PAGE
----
138th Fighter Squadron (USAF ANG)

"Cobras" 

138 FS "Cobras" (USAF ANG)
Status:
Converted
Version: F-16C/D block 30 (small mouth)
Role:Air Defence, Attack
Tailband: Dark blue & Yellow
Motto: The Boys From Syracuse.
Badge: N/A
Converted to the MQ-9 on February 20th, 2010.

Sideways profile for the 138th FS in 2006 with unit markings on the tail.

F-16 History

In 1989 the 138th FS began transitioning from the A-10A to the F-16A/B block 10, although the first airframes started arriving in late 1988. These aircraft were passed down from regular USAF units who were upgrading to the C/D model of the Viper. During 1989 IOC was reached and the unit – being equipped with the block 10 type – was chosen as a test unit for a close air support version of the F-16 (dubbed F/A-16). These airframes were equipped with the General Electric GPU-5/A Pave Claw pod on the centerline station. The pod housed a 30mm GAU-13/A four-barrel derivative of the seven-barrel GAU-8/A cannon used by the A-10A, and 353 rounds of ammunition. The aircraft were the only F-16s ever to be equipped with this weapon, intended for use against a variety of battlefield targets, including armor.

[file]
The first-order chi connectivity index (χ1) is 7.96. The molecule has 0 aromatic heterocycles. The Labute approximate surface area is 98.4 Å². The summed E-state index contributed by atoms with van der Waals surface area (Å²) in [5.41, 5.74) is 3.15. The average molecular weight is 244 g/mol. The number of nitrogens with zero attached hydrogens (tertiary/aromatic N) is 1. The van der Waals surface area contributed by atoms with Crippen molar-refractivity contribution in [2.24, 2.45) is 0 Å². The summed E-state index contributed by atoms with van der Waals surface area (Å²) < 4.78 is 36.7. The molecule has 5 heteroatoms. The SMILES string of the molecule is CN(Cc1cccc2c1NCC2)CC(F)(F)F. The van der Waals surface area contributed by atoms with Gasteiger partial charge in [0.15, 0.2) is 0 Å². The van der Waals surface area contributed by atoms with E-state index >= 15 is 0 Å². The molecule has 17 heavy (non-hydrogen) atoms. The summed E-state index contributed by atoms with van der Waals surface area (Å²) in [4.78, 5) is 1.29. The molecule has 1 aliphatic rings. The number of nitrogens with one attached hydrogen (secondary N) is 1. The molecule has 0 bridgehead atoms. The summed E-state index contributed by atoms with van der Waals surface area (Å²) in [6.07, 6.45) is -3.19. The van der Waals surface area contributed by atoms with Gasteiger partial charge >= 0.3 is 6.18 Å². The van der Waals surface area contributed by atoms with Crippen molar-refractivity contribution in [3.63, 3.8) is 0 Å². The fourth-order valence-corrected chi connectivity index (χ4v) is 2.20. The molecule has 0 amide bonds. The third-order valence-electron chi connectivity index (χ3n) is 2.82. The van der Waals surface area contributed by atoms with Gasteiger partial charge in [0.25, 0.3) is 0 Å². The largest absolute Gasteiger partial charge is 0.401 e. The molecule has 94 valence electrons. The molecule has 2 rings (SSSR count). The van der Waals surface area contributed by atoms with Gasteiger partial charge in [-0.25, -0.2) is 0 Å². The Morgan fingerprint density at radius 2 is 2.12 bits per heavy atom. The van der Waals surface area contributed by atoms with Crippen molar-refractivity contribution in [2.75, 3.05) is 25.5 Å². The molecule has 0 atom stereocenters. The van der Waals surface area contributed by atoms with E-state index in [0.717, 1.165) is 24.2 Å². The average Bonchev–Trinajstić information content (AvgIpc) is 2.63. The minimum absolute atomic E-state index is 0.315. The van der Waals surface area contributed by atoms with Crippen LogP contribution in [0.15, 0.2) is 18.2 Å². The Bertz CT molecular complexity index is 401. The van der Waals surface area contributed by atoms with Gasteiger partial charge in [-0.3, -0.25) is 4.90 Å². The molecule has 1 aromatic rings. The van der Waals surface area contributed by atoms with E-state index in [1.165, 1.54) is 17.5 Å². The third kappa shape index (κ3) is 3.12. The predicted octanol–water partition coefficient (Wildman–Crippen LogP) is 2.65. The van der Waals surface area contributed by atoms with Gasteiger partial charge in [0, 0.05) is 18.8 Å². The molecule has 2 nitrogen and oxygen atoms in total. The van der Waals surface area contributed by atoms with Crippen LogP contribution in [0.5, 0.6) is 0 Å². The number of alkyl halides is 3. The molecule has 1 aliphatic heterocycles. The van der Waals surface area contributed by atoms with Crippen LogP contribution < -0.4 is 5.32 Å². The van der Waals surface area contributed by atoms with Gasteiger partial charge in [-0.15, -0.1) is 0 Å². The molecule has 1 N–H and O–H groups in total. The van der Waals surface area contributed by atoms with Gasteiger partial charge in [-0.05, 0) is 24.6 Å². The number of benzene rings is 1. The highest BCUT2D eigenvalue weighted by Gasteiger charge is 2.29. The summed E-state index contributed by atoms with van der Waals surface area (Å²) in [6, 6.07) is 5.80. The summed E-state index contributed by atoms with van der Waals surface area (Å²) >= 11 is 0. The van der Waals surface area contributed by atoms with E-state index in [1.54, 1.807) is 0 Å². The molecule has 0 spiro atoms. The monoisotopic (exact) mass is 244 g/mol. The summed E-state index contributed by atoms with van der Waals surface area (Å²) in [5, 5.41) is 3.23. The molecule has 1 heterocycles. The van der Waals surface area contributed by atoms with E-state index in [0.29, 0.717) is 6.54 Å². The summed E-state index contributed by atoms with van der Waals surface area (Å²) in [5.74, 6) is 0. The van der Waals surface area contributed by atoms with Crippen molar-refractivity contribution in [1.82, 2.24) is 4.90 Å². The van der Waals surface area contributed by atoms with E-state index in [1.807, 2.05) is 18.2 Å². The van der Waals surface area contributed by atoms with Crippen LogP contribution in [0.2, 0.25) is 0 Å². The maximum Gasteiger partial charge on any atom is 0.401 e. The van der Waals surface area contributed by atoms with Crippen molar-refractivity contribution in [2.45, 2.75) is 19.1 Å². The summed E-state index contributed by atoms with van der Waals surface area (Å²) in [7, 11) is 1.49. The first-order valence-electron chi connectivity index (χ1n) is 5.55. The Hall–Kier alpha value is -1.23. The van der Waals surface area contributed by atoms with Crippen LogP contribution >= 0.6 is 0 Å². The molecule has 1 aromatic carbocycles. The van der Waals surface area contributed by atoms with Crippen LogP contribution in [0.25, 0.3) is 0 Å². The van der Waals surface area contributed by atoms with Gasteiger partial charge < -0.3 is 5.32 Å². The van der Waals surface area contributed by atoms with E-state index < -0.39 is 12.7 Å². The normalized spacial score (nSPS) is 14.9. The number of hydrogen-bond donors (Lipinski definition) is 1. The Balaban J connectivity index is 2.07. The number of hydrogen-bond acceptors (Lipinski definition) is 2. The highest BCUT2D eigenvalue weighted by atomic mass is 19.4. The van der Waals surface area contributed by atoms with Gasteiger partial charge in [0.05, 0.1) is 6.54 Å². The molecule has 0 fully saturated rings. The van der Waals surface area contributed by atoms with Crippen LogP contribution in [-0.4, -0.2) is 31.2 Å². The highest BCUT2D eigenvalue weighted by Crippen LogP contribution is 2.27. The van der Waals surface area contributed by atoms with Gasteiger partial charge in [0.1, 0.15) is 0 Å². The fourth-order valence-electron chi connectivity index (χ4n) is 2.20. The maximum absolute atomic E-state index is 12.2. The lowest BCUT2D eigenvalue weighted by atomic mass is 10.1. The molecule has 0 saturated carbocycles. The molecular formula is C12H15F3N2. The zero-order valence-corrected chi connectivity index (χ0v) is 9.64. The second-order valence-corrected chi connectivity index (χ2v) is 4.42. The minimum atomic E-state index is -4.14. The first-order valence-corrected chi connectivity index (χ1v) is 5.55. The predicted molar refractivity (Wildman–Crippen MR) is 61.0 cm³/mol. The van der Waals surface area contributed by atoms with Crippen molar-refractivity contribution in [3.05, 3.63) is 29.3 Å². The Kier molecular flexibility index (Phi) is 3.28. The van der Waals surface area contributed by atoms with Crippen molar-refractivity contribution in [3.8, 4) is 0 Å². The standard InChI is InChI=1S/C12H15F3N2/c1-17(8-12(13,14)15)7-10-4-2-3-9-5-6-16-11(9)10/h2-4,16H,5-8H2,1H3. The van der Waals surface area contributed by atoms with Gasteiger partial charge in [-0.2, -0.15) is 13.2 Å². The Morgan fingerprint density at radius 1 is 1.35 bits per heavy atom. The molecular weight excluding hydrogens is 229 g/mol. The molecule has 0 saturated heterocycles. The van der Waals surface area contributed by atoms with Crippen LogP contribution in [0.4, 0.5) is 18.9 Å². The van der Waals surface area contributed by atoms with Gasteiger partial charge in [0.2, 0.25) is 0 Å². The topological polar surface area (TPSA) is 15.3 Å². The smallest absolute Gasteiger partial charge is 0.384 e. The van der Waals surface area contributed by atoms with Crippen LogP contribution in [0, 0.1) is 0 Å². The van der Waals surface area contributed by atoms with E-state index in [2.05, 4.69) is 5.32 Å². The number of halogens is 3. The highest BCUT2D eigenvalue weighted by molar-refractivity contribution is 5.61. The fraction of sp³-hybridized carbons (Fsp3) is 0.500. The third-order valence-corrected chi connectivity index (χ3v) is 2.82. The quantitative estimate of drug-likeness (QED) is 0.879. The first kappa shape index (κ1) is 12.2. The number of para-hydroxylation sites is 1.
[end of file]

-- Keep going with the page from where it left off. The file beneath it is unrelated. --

In this configuration the squadron was deployed to the Persian Gulf for Operation Desert Storm. The project however proved to be a miserable failure. Precision aiming was impossible for several reasons: the pylon mount wasn't as steady as the A-10's rigid mounting; the F-16 flies much faster than an A-10, giving the pilots too little time approaching the target; firing the gun shook the aircraft harshly and made it impossible to control; essential CCIP (continuously computed impact point) software was unavailable. The pilots ended up using the gun as an area effect weapon, spraying multiple targets with ammunition, producing an effect rather like a cluster bomb. It took only a couple of days of this before they gave up, unbolted the gun pods, and went back to dropping real cluster bombs - which did the job more effectively. The unit received the Air Force Outstanding Unit Award, with the ‘V’ device for valor, during Operation Desert Storm; the Air Force Association Outstanding Unit Award and the National Guard Association's Best Family Support Center Award.